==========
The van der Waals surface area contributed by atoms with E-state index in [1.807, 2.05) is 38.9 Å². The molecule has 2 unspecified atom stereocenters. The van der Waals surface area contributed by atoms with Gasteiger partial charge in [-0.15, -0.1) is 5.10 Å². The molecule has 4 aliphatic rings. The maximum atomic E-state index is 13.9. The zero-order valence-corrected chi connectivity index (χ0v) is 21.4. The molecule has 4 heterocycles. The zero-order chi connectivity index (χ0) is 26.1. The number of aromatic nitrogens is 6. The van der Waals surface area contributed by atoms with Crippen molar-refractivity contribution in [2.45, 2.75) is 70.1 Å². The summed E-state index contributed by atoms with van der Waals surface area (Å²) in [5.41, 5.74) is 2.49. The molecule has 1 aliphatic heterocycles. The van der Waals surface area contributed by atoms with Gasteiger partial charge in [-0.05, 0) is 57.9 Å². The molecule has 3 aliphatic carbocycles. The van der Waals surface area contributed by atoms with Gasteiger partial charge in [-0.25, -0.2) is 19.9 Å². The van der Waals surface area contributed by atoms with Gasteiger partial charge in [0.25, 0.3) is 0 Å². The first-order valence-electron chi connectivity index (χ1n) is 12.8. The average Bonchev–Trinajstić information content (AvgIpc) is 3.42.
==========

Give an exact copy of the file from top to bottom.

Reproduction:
The van der Waals surface area contributed by atoms with E-state index in [1.807, 2.05) is 38.9 Å². The molecule has 2 unspecified atom stereocenters. The van der Waals surface area contributed by atoms with Gasteiger partial charge in [-0.15, -0.1) is 5.10 Å². The molecule has 4 aliphatic rings. The maximum atomic E-state index is 13.9. The zero-order valence-corrected chi connectivity index (χ0v) is 21.4. The molecule has 4 heterocycles. The zero-order chi connectivity index (χ0) is 26.1. The number of aromatic nitrogens is 6. The van der Waals surface area contributed by atoms with Crippen molar-refractivity contribution in [2.45, 2.75) is 70.1 Å². The summed E-state index contributed by atoms with van der Waals surface area (Å²) in [5.41, 5.74) is 2.49. The molecule has 1 aliphatic heterocycles. The van der Waals surface area contributed by atoms with Gasteiger partial charge in [-0.05, 0) is 57.9 Å². The molecule has 3 aliphatic carbocycles. The van der Waals surface area contributed by atoms with Gasteiger partial charge in [-0.25, -0.2) is 19.9 Å². The van der Waals surface area contributed by atoms with Gasteiger partial charge in [0.25, 0.3) is 0 Å². The first-order valence-electron chi connectivity index (χ1n) is 12.8. The average Bonchev–Trinajstić information content (AvgIpc) is 3.42.